Understanding 'Legal Positivism' is Now Easy With These Examples

Understanding 'Legal Positivism' With Examples
This Buzzle post takes a closer look at the theory of legal positivism. It discusses the classical beliefs proposed by legal theorists such as John Austin and H. L. A. Hart, as well as draws a contrast between legal positivism and the natural law.
OpinionFront Staff
Last Updated: Jun 3, 2018
"It is man's unique privilege, among all other organisms. By pursuing falsehood you will arrive at the truth!"
― Fyodor Dostoyevsky, 'Crime and Punishment'
A doctrine whose believers practice a deductive approach for laying a detail oriented set of rules that are accepted, enacted and practiced by authorized governmental bodies and political institutions qualified for rendering services such as law and order to the society at large for which it is designed is called legal positivism.
Theory
A society deals with a lot of internal disputes and has to eventually establish a framework or legal reference for drawing the line between what is acceptable and what is not. Legal positivism is the outcome of measures taken to enforce a generalized social control over the people of the state for the smooth functioning of society and its components.
It may be seen as an ideal state defined by a specified set of values or guidelines to maintain stability in the system. This state might not be completely achievable but the possibility of achievement is to be kept maximum at all times by its practitioners. Here, no target block is treated as superior. It has a clear demarcation between what is permitted and acceptable to suit social order and what is not. These have been 'enlisted' over the course of time by a society or state and its governing organizations. The basis of this classification is purely based upon calculative justification and not based on moral values.

This type of a belief system happens to be beneficial in a lot of ways. Due to the identification of written set of laws, those who seek justice are never denuded of what's rightfully theirs. Another aspect of legal positivism is the prevention of judiciary panel or the convening judge to impose their predispositioned regards in or associated to a case under the study of court.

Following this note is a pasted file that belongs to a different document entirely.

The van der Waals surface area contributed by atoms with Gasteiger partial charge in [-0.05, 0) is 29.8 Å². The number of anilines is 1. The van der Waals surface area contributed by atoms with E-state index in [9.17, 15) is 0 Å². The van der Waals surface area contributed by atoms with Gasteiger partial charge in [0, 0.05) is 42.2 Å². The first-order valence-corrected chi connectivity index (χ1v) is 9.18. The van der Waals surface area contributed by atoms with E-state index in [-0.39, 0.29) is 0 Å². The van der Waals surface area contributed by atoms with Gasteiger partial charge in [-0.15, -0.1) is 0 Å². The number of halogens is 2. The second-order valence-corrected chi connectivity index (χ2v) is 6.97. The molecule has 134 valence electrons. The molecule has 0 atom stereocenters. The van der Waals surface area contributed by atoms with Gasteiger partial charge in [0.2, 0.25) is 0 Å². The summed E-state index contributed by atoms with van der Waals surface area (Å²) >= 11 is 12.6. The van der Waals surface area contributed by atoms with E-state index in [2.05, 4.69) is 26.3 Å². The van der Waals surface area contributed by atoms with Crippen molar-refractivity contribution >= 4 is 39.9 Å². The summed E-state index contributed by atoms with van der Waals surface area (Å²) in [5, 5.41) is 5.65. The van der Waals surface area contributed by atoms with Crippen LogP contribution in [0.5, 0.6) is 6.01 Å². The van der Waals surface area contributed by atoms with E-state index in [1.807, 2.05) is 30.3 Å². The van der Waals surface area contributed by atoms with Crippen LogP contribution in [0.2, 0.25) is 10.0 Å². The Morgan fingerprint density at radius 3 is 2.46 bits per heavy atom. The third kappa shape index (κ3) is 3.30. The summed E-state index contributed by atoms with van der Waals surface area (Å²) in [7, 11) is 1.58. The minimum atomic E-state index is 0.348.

The legal positivism in its most efficient form is bound to serve maximum benefit to each member of society. This canon-theory and its postulates can be seen as the third-party intervention in the settlement of any dispute from neutral grounds and concluding the best possible solution available to suit social structure.
Austin's Theory
'The Province of Jurisprudence Determined' was one of John Austin's works that described the three aspects of classical legal positivism.
  1. Separation Thesis
  2. Command Theory of Law
  3. Sanctions
They are combined to be seen that 'all laws as coercive orders from a sovereign that obliges the people with duties that do not apply to the sovereign himself, failing which the people are threatened by a formal sanction'. These sanctions could be 'punitive', i.e., punishable by money and life, or 'privative', i.e., depriving the offender of his rights. He proposed that the orders from the sovereign was unquestionable and to be followed by one and all. This habit was a tenet among the people subjected to such law and order, as the sovereign polices and reaches out to the people with armed forces who do not abide by his decree.
Hart's Theory
H. L. A. Hart put forward a theory that saw the positivist school of jurisprudence in good light. He saw it as an evolution of the 'primary' laws into the 'secondary' law structure. The primary structure confers duties to the citizens of a state, forcing them to perform certain functions or refrain from committing specified acts. While, the secondary rules kind of spiral from the primary ones. These enable the citizens to gain rights and constitutional powers by their course of action or speech.
His theory as explained in his work 'The Concept of Law' provides the three ways in which the 'secondary' laws enables the 'primary' law structure.